Shared Characteristics Between Mycobacterium tuberculosis and Fungi Contribute to Virulence

Sam Willcocks; Brendan W Wren


Future Microbiol. 2014;9(5):657-668. 

In This Article

Metabolic Similarities & Drug Targets

Identification of targets that may be prevalent among fungi but exceptional in non-mycobacterial prokaryotes may yield potential avenues for novel therapies. Examples of the potential for anti-fungal agents to be used against M. tuberculosis may be found in the azole class of drugs that target cytochrome P450 enzymes. These enzymes are ubiquitous in eukaryotes but rare in bacteria, yet M. tuberculosis expresses a large number and is therefore susceptible to azole antifungals.[96,97] Potential targets for pharmacological intervention have also been identified in the field of metabolomics. The paucity of available glucose in the intracellular environment is circumvented by M. tuberculosis through its use of the glyoxylate cycle, enabling the use of alternative carbon sources for energy and contributing to virulence. The glyoxylate cycle is not available to most bacterial species,[98] but genomic microarray analysis has revealed that it is used by both S. cerevisiae and C. albicans post-phagocytosis.[99] In addition, M. tuberculosis possesses key enzymes that can function similarly to both isocytrate lyase in the glyoxylate cycle and 2-methylcitrate lyase in the methylcitrate cycle. Most bacteria have dedicated enzymes for these reactions, rather than having enzymes with dual activity in both cycles. This characteristic has only previously been reported in Candida lipolytica, Saccharomyces cerevisiae and Aspergillus nidulans.[100]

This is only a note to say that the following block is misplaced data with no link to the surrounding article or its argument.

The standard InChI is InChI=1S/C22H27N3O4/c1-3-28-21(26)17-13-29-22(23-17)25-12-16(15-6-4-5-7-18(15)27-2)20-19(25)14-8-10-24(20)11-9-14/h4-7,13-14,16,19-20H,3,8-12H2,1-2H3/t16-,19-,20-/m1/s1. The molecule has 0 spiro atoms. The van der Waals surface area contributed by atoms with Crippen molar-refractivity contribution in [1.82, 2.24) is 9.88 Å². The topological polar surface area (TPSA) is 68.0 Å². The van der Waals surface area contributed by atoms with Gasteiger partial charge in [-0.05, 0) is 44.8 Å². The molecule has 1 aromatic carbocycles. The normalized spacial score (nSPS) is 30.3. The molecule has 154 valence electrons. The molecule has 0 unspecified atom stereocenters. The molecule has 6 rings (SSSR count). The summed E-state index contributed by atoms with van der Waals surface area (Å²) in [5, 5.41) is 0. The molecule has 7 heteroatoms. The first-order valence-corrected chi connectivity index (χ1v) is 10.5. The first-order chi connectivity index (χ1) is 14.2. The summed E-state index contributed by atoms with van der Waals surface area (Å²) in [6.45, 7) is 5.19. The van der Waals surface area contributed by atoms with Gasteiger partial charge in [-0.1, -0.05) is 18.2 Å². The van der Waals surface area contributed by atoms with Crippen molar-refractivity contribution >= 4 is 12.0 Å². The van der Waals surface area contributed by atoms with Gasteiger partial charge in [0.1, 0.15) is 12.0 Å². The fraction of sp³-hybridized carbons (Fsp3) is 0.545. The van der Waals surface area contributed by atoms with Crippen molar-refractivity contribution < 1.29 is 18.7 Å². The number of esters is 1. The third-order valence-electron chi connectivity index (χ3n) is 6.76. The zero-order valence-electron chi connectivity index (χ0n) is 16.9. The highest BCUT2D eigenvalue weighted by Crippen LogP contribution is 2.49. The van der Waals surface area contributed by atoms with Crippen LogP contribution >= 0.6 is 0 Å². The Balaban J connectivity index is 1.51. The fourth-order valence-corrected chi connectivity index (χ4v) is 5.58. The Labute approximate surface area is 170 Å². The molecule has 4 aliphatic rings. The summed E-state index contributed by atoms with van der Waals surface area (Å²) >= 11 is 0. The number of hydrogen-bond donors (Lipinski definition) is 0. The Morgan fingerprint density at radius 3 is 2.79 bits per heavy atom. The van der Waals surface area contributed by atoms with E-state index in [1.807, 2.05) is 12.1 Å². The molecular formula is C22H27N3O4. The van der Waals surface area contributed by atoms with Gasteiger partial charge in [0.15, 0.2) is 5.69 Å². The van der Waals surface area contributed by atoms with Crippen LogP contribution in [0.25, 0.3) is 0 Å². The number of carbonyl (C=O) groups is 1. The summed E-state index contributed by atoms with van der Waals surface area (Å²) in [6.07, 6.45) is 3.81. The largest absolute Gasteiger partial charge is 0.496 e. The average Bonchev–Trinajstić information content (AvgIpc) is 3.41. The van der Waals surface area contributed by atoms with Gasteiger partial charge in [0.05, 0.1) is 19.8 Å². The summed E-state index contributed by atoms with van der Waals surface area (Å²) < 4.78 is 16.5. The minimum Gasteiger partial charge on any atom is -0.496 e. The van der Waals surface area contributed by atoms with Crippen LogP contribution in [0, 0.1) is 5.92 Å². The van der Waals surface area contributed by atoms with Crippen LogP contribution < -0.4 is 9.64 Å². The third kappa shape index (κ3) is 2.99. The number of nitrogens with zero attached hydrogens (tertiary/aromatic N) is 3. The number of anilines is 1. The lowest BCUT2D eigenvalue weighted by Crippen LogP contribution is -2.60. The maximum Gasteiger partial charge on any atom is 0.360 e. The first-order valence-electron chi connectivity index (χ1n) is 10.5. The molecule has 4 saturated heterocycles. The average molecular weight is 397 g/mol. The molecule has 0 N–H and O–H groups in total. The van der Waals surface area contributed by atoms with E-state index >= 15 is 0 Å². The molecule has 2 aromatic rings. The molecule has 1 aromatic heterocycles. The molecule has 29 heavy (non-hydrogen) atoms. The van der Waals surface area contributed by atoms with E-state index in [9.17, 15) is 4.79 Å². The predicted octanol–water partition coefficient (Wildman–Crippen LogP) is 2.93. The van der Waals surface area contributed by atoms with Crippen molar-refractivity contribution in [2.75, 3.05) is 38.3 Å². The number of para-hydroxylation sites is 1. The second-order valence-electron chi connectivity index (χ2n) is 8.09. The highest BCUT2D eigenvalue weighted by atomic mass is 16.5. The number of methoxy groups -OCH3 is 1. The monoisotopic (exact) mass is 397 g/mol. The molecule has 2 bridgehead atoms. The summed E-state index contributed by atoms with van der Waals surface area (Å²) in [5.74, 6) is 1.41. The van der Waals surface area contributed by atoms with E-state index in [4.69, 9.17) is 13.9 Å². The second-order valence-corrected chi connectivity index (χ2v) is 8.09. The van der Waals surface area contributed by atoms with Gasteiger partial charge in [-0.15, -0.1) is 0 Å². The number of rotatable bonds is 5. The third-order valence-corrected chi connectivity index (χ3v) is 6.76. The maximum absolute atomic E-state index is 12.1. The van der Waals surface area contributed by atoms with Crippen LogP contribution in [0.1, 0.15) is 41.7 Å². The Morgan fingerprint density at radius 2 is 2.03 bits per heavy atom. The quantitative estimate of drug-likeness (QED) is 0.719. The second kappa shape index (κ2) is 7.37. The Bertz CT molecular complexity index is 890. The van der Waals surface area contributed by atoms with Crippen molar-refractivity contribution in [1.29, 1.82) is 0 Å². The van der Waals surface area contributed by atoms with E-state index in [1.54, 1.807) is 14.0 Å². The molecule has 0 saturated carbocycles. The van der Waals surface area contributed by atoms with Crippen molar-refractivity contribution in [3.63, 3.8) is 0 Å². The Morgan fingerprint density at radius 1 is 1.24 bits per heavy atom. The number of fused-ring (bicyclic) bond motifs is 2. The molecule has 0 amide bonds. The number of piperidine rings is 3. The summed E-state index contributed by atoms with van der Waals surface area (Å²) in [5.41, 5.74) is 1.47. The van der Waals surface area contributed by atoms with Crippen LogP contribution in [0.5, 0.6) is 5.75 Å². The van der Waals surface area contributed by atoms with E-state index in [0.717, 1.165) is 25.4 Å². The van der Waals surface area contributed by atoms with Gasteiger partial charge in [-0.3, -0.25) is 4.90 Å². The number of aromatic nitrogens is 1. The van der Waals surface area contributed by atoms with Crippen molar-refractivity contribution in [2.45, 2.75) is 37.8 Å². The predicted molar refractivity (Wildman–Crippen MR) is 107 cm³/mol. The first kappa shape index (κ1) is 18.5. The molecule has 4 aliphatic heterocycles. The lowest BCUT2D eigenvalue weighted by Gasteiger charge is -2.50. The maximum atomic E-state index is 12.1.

There are further comparisons that can be made between fungi and mycobacteria, such as their shared ability to metabolize particular amino acids and their ability to sequester host iron to aid persistence and virulence. Rv1347c is a virulence factor of M. tuberculosis involved in the biosynthesis of an iron-binding siderophore; it has no ortholog among non-actinomycetes, but has high amino acid sequence homology with that of Ustilago maydis, a pathogenic smut fungus. Both may have derived from a common protein ancestor shared with SidL, a protein in A. fumigatus that is essential for growth in iron-poor conditions.[101]

While several bacterial species have been noted to metabolize cholesterol, M. tuberculosis encodes a transport system specifically for the import of exogenous host cholesterol that is essential for virulence.[102] These genes are located at the mce4 locus, and while there is no amino acid sequence similarity among fungi, A. fumigatus has evolved its own cholesterol import mechanism to similarly support its growth; this is indicative of independently evolved solutions to a common problem, namely access to a carbon source inside the host. This quality of A. fumigatus has been suggested as a reason for the antifungal activity of sterol biosynthesis inhibitors,[103] and is an avenue that may allow for similar exploitation in anti-tuberculosis drug research.

A dual approach of developing antimycobacterial and antifungal agents should have considerable added value. Expanding the search for novel antimycobacterial strategies to consider characteristics shared with fungi is surely of value in the era of XDR-TB.